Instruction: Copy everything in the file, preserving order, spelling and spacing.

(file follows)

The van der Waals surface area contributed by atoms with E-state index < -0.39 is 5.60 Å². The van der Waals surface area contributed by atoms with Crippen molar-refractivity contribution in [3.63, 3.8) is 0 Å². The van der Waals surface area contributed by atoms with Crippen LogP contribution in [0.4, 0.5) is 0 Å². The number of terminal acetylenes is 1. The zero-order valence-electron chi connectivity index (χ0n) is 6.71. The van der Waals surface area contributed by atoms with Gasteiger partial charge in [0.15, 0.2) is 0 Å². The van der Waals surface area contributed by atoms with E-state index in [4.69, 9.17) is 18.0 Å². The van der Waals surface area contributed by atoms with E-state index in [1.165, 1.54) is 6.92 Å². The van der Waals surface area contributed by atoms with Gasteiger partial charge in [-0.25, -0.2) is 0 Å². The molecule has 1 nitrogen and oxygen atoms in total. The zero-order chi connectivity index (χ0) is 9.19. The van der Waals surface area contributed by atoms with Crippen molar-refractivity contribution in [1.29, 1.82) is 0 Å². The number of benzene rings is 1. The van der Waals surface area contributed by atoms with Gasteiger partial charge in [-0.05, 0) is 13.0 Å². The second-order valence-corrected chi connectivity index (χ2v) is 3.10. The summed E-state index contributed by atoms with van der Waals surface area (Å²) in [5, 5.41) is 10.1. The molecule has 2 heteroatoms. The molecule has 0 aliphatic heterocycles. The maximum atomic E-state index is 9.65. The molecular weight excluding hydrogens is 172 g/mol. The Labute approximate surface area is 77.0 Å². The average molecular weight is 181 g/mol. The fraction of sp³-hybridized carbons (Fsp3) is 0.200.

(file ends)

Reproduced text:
The van der Waals surface area contributed by atoms with E-state index < -0.39 is 5.60 Å². The van der Waals surface area contributed by atoms with Crippen molar-refractivity contribution in [3.63, 3.8) is 0 Å². The van der Waals surface area contributed by atoms with Crippen LogP contribution in [0.4, 0.5) is 0 Å². The number of terminal acetylenes is 1. The zero-order valence-electron chi connectivity index (χ0n) is 6.71. The van der Waals surface area contributed by atoms with Gasteiger partial charge in [0.15, 0.2) is 0 Å². The van der Waals surface area contributed by atoms with E-state index in [4.69, 9.17) is 18.0 Å². The van der Waals surface area contributed by atoms with E-state index in [1.165, 1.54) is 6.92 Å². The van der Waals surface area contributed by atoms with Gasteiger partial charge in [-0.25, -0.2) is 0 Å². The molecule has 1 nitrogen and oxygen atoms in total. The zero-order chi connectivity index (χ0) is 9.19. The van der Waals surface area contributed by atoms with Crippen molar-refractivity contribution in [1.29, 1.82) is 0 Å². The number of benzene rings is 1. The van der Waals surface area contributed by atoms with Gasteiger partial charge in [-0.05, 0) is 13.0 Å². The second-order valence-corrected chi connectivity index (χ2v) is 3.10. The summed E-state index contributed by atoms with van der Waals surface area (Å²) in [5, 5.41) is 10.1. The molecule has 2 heteroatoms. The molecule has 0 aliphatic heterocycles. The maximum atomic E-state index is 9.65. The molecular weight excluding hydrogens is 172 g/mol. The Labute approximate surface area is 77.0 Å². The average molecular weight is 181 g/mol. The fraction of sp³-hybridized carbons (Fsp3) is 0.200.